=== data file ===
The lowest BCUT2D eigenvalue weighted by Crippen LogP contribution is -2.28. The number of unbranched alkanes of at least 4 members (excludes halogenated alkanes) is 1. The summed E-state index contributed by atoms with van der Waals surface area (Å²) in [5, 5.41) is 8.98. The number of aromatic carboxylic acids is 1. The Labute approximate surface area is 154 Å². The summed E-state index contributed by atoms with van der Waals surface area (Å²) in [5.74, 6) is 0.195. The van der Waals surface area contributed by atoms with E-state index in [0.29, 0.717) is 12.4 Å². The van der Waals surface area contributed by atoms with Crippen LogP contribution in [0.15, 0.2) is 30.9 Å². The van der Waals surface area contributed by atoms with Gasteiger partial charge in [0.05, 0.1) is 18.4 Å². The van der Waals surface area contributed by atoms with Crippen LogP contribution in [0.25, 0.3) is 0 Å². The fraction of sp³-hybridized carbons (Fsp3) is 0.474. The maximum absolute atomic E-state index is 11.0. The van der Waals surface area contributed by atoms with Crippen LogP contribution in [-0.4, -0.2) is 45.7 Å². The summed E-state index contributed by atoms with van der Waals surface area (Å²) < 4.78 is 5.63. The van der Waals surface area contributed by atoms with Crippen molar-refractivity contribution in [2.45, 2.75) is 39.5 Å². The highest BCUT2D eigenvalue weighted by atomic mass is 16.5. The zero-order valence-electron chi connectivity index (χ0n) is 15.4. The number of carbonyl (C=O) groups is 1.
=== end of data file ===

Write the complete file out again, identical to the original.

The lowest BCUT2D eigenvalue weighted by Crippen LogP contribution is -2.28. The number of unbranched alkanes of at least 4 members (excludes halogenated alkanes) is 1. The summed E-state index contributed by atoms with van der Waals surface area (Å²) in [5, 5.41) is 8.98. The number of aromatic carboxylic acids is 1. The Labute approximate surface area is 154 Å². The summed E-state index contributed by atoms with van der Waals surface area (Å²) in [5.74, 6) is 0.195. The van der Waals surface area contributed by atoms with E-state index in [0.29, 0.717) is 12.4 Å². The van der Waals surface area contributed by atoms with Crippen LogP contribution in [0.15, 0.2) is 30.9 Å². The van der Waals surface area contributed by atoms with Gasteiger partial charge in [0.05, 0.1) is 18.4 Å². The van der Waals surface area contributed by atoms with Crippen LogP contribution in [0.25, 0.3) is 0 Å². The fraction of sp³-hybridized carbons (Fsp3) is 0.474. The maximum absolute atomic E-state index is 11.0. The van der Waals surface area contributed by atoms with Crippen LogP contribution in [-0.4, -0.2) is 45.7 Å². The summed E-state index contributed by atoms with van der Waals surface area (Å²) < 4.78 is 5.63. The van der Waals surface area contributed by atoms with Crippen molar-refractivity contribution in [2.45, 2.75) is 39.5 Å². The highest BCUT2D eigenvalue weighted by atomic mass is 16.5. The zero-order valence-electron chi connectivity index (χ0n) is 15.4. The number of carbonyl (C=O) groups is 1.